6 tips for being a great after-school sitter
If you’re considering finding a gig as an after-school sitter, it’s important not to underestimate the amount of work a role like this requires. Not only are you picking kids up from school and getting them home safely, but you’re often the snack prepper, homework helper, activity chauffeur and playmate, too. Some sitters even negotiate with the hiring family so that their role extends into housekeeper, chef and bedtime wrangler, as well.
After-school jobs, in general, cram everything into just a few hours a day, so this means a lot of work in a short amount of time. But with these simple bits of advice, you can totally embrace the after-school chaos — and earn some money along the way.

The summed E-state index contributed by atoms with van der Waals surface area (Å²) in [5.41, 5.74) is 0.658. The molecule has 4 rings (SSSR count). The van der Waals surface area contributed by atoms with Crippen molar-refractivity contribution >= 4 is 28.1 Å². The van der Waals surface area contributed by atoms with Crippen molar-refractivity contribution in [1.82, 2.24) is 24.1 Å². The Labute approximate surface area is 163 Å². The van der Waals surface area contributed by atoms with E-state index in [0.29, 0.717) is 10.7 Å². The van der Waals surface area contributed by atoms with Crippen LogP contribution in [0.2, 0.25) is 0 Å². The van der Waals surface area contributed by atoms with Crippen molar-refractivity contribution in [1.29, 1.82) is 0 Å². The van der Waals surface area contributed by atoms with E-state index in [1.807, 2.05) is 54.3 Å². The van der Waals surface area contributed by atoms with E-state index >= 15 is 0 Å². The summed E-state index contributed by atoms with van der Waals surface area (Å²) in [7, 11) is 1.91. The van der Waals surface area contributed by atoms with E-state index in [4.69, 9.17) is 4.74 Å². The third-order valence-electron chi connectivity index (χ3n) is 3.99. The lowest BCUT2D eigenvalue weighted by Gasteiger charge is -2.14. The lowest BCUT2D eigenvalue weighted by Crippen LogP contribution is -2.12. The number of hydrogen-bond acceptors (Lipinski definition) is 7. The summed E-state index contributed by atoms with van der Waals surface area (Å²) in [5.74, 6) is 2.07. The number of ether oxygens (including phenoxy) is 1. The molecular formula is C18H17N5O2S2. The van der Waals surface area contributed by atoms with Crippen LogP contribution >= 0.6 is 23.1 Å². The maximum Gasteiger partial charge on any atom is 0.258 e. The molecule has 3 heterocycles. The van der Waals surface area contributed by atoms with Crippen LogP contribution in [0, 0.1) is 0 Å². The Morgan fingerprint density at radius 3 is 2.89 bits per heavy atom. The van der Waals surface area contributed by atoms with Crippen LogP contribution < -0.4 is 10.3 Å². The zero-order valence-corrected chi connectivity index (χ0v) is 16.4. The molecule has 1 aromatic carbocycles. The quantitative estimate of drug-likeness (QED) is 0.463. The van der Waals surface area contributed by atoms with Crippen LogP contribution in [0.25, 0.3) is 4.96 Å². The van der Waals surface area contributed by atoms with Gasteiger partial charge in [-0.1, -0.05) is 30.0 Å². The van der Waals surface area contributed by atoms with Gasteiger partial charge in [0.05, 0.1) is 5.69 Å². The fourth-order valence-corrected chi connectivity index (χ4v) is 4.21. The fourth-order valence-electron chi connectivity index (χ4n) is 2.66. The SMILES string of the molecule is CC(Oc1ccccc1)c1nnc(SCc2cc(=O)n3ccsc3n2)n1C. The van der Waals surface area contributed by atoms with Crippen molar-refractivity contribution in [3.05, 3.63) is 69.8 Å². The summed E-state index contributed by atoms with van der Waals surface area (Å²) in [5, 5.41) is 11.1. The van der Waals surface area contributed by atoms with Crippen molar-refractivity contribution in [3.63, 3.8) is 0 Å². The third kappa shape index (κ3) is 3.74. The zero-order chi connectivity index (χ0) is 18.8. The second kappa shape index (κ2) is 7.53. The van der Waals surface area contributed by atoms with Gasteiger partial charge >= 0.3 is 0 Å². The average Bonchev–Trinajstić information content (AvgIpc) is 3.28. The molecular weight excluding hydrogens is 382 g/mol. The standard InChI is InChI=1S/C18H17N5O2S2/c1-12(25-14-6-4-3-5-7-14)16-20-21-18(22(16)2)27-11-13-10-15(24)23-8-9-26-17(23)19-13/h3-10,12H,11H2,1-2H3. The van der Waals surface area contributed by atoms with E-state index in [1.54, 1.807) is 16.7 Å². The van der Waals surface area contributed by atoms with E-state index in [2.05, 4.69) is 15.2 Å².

1. Plan it out
Kids get out of school at the same time each day (block schedules notwithstanding), so you’ll need to plan for your transportation to the school. Know when you need to leave and how early you should get in the pickup line to avoid a long wait when kids get out.
“I would have to wait sometimes up to 30 minutes in the pickup line before school got out,” said Rebecca Webb, a child care provider from Tucker, Georgia. “Parents and other sitters get there early so their kid doesn’t have to wait forever. You’ll want to be one of them!”
Beyond pickups, think about what needs to get done each day before the parents get home. This may include:
Musical instrument practice
Homework or reading
Transportation to/from activities
Meal prep or housekeeping (if part of your job duties)